Modelling the dewatering of sugarcane biomass

Study level


Master of Philosophy


Vacation research experience scheme

Topic status

We're looking for students to study this topic.


Dr Floren Plaza
Senior Research Fellow
Division / Faculty
Science and Engineering Faculty


The extraction of juice from sugar cane straw results in a final product (bagasse) moisture close to 48%.  In Australia approximately 9 million tonnes are produced each year.  There are many uses for bagasse, however  in Australia it is mainly burnt in boilers to provide steam and electricity in sugar factories, as well as exporting to the electricity grid.  Because sugar cane absorbs carbon dioxide from the atmosphere, bagassse is a green house gas neutral fuel.

A reduction of moisture from ~48% to 44% would provide a large quantity of additional  fuel energy,

The extraction of moisture in the milling process involves a complicated set of large horizontal rollers with grooves and  rough surfaces, and large forces and deformations imposed on the bagasse.  The process is poorly understood and previous attempts to model the process have made some progress but more is required in order to simulate and improve the process.

Research activities

The aim of this project is to apply existing experimental data, and powerful modelling software and hardware that QUT already has available through the High Performance Computer (HPC) section, in order to progress the simulation of the process.  In more detail, the modelling of the process will involve detailed simulation in three dimensions, contact and sliding of the bagasse against metal surfaces, the application of critical state models to model the mechanical (compression, shear, and volume change) behaviour, and the application of flow through porous media, in particular using Darcy's law.  All the aspects of the simulations are expected to be carried out simultaneously.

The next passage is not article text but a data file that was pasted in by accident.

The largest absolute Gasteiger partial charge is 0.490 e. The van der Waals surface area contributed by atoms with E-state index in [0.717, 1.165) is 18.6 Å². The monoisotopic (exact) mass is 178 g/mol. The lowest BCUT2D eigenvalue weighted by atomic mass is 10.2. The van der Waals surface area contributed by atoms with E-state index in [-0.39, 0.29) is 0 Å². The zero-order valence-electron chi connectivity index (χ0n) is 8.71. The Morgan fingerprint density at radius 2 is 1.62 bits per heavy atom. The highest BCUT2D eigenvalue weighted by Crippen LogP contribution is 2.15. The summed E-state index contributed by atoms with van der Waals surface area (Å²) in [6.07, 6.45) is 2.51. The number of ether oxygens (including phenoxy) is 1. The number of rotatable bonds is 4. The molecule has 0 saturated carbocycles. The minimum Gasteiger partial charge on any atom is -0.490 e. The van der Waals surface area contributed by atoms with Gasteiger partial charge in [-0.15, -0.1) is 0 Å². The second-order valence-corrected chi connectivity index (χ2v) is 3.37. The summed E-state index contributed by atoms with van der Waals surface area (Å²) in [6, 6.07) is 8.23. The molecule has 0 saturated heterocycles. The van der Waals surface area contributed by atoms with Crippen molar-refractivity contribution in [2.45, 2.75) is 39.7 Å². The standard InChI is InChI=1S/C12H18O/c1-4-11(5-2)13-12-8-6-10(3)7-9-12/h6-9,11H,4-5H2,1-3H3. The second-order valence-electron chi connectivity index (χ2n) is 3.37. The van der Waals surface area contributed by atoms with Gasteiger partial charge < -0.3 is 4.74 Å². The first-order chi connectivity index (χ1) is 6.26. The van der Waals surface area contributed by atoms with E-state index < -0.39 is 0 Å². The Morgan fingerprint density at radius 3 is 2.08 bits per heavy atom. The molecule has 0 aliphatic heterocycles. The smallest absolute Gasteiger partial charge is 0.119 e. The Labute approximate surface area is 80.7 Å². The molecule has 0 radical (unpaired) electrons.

A simulation capability that reproduces the experimental behaviour.  Predictions of possible changes in geometry or operation that will result in improved dewatering performance.  The actual progress will depend on the level of application (Honours, to PhD).

Skills and experience

A candidate could be from civil or mechanical engineering, physics, or applied mathematics.  An aptitude and/or interest in understanding and modelling physical processes is desirable.


You may be able to apply for a research scholarship in our annual scholarship round.

Annual scholarship round



Contact the supervisor for more information.